Check the end of this post for an update
There are days in LA when you feel like you’re cursed. You head out to drive to attend an event that’s a few miles away and end up suffering for 30 minutes in traffic–and that’s when you take the shortcut.
I am right now in “phone hell,” trying to reach a human being at the Los Angeles County Recorder/County Clerk to find out if I can vote early. When I called the first number on my sample ballot, I only got a long recorded message (in several languages), telling me how to use the automated system, but not answering my question.
When I called the number in the phone book, I got another interminable message. And I mean interminable. I was listening for about 3 minutes as a recorded message droned on and on. I wasn’t even given the option to discontinue the message and speak to a human being. So, I tried the non-toll free number on the ballot and remain in phone hell (some calls within LA County are toll calls).
This multiple language thing is particularly offensive. If people want to become citizens of America, they should at least learn enough English so they can vote.
And then there’s the awful music they keep playing.
And it isn’t just the County office. I had previously called Blue Cross to ask why they were increasing the cost of my premium by 20%. Again, I was in phone hell for over thirty minutes, with the awful music interrupted by sales pitches. They’re raising my rates and making me endure that.
Finally, I got a human being who responded to my questions like Ms. Hillary in a debate, repeating his talking points. He informed me that it was an across-the-board increase, but couldn’t explain how the company came up with that figure. I noted I worked out regularly and tried to eat well. He replied, “It doesn’t make a difference if you have good health or bad health.”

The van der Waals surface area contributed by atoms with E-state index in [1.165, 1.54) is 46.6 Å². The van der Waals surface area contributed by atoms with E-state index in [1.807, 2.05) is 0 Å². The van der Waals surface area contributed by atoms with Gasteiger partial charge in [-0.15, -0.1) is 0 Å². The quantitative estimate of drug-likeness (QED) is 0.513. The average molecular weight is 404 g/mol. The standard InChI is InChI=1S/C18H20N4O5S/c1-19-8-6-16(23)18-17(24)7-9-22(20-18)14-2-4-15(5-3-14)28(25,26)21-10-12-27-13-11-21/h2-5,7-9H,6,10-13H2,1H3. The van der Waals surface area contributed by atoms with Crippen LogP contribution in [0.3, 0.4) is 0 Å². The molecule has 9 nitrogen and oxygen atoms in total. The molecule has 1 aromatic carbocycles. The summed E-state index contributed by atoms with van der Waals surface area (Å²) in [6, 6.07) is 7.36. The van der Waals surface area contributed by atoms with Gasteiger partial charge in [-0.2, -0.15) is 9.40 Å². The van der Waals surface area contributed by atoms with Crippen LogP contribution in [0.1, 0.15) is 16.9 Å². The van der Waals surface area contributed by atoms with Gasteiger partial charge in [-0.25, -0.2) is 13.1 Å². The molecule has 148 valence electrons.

I guess I’ll stop eating those five fruits and vegetables every day and starting eating cheeseburgers again.
The left may say this is yet another reason why the government should intervene in health care, but the issue is that the government is already too involved. What’s needed is more competition. Perhaps, if Blue Cross had more competition, they would likely not be able to get away with an increase this steep and find ways of cutting costs by eliminating bureaucracy.
And I would daresay they have much of that bureaucracy to make sure they’re in compliance with state and federal mandates.
There, I’ve vented. Perhaps my first post written while in phone hell. (I wrote this entire piece while waiting to talk to a public servant at the County Clerk’s office.)
UPDATE: Soon after finishing this piece, I reached a real live human voice at the County Registrar’s Office, a very nice woman named Aqualin. I learned I could vote early. I also realized that I could have found my answer more easily on the web. In about 20 seconds, I found this letter about early voting, answering all my questions.